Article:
Brazilian modernism in exhibition
The Museu Coleção Berardo is currently showing the exhibition Modernismo Brasileiro na Coleção da Fundação Edson Queiroz [Brazilian Modernism at the Edson Queiroz Foundation’s Collection] which tries to discuss the evolution of Brazilian modern art through the twentieth century. In this sense, one may become knowledgeable of the singular path that several expressions took in creating a rather unique language called Neoconcretism.
From 1920 to 1960 the works argue what was a critical position on modernity and how the art produced in Brazil could, inside the polysomic and global discourse that was being developed, create an art enmeshed in its traditions, in its territory and in its communities. Quoting Luiz Camillo Osorio, the neoconcretism “overcame the planarity” and, “in its most experimental and radical way”, would erase the so-called “mediation of the object, the traditional distance between art and creative process, between form and aesthetic experience”. In other words, this was a movement that achieved the “articulation between art and life” (1).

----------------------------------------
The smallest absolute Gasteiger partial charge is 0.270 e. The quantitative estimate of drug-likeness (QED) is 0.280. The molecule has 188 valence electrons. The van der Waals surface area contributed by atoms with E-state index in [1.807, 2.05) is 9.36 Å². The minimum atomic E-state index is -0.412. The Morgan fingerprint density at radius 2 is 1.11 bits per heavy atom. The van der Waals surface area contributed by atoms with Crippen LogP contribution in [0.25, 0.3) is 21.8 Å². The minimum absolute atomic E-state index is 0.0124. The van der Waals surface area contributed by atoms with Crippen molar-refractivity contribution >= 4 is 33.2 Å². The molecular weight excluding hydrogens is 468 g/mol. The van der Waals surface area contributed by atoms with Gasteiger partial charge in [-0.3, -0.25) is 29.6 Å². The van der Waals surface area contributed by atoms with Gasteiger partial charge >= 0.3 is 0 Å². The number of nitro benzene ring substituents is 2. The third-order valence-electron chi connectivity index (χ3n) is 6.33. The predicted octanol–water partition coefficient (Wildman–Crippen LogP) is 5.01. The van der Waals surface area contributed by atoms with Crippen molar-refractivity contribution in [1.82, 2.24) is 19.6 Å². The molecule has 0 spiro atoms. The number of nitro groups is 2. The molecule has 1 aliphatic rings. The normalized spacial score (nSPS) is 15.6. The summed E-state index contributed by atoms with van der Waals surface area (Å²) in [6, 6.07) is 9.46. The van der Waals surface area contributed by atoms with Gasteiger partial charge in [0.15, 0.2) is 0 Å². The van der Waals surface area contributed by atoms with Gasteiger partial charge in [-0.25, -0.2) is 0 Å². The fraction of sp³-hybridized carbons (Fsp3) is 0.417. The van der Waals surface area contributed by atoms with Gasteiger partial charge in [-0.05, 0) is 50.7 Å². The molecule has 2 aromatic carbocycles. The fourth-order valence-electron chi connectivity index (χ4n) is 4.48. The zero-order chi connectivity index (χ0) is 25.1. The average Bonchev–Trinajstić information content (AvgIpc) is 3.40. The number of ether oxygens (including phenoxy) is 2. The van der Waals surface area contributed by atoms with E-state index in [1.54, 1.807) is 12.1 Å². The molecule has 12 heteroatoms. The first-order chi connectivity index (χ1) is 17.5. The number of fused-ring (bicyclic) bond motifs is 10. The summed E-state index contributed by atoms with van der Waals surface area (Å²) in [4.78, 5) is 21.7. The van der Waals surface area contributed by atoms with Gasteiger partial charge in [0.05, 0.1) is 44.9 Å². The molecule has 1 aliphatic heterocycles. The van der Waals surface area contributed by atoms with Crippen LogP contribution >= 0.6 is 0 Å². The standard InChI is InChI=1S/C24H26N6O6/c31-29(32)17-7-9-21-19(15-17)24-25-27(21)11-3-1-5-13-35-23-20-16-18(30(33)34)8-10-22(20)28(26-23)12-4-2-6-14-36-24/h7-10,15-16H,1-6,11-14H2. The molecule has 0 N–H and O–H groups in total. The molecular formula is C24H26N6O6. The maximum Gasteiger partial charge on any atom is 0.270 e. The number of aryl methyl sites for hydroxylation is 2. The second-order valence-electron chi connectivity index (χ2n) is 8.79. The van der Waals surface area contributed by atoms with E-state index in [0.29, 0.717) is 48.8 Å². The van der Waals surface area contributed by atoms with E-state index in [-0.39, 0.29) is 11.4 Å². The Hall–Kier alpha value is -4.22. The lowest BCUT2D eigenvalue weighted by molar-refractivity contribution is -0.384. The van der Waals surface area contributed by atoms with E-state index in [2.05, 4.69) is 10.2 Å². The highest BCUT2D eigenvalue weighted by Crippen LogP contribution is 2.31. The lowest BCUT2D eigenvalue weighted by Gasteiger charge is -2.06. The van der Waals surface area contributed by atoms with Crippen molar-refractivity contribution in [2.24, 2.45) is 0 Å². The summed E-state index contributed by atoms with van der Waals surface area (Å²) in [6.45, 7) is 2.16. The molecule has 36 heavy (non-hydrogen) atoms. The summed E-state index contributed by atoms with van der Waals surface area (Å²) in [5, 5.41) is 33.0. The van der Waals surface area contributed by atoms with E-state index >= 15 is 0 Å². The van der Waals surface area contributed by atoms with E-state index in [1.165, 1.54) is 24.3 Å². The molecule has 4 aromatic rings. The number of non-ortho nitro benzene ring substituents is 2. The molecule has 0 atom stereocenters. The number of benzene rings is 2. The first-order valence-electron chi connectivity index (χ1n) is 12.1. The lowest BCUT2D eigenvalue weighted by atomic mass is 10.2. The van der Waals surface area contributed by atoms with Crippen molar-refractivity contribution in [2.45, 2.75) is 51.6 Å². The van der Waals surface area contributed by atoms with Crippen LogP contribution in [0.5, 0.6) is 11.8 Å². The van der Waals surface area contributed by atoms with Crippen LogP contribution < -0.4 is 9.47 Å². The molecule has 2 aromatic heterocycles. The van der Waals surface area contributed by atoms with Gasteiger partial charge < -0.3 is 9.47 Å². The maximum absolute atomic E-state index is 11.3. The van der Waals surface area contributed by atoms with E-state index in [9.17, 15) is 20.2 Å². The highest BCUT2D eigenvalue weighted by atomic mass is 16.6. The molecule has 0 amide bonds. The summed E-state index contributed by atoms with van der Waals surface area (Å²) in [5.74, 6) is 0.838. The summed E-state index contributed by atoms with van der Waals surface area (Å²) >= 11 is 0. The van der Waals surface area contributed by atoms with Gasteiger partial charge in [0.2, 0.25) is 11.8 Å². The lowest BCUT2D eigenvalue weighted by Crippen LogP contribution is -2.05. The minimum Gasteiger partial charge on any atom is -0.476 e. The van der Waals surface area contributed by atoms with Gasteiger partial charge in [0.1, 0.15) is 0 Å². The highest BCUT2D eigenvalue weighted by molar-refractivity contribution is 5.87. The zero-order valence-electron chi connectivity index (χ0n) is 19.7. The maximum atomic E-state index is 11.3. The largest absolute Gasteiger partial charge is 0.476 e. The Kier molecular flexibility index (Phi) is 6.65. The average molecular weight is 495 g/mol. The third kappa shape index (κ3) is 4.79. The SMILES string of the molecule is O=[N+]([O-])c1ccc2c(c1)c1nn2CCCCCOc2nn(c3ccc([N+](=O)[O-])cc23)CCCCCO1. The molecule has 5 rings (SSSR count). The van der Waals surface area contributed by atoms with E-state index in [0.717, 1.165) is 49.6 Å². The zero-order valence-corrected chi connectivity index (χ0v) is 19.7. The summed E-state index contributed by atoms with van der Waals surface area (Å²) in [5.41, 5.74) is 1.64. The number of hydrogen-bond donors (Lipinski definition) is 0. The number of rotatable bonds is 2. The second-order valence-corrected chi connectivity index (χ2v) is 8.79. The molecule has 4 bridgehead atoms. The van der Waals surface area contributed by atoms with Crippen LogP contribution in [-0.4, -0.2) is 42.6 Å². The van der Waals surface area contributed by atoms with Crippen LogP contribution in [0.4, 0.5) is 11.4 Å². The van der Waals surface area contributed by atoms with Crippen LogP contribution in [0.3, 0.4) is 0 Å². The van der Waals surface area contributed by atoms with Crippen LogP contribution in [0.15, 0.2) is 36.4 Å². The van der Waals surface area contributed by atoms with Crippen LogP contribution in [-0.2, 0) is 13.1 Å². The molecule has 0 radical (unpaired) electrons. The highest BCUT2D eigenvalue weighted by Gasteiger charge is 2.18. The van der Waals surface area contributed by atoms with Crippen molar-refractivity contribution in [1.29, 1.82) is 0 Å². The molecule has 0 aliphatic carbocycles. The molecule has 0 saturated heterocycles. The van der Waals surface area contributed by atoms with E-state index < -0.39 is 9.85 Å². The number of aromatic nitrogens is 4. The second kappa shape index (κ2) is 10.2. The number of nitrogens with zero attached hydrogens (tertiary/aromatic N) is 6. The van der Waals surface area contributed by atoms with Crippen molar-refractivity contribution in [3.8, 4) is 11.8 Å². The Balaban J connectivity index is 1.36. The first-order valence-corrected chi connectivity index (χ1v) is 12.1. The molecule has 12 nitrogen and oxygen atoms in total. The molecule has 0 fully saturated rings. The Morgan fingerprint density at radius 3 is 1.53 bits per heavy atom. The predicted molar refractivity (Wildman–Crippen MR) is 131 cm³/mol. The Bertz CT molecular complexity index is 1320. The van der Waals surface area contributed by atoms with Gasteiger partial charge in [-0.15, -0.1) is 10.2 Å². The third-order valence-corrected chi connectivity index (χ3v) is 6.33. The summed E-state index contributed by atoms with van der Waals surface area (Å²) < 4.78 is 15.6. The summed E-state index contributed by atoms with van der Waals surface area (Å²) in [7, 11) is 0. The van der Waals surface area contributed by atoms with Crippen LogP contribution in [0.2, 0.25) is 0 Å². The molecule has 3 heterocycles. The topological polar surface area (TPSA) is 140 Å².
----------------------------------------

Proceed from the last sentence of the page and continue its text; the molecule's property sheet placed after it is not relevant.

Thus, the exhibition has some unmissable names of the Brazilian and global art scene, such as, in chronological order, Lasar Segall, Flávio de Carvalho, Anita Malfatti, Vicente do Rego Monteiro and Victor Brecheret, Tarsila do Amaral, Cícero Dias, Di Cavalcanti and Candido Portinari, the Frente Group and the Ruptura Group, Ivan Serpa, Tomie Ohtake and Iberê Camargo – these last ones closely reaching Conceptual Art.
Modernismo Brasileiro na Coleção da Fundação Edson Queiroz was curated by Regina Teixeira de Barros and may be seen until 11 February in Museu Coleção Berardo.
(1) Osorio, Luiz Camillo, “Olhar à margem” (2016). São Paulo SESI-SP Editora: Cosac Naify.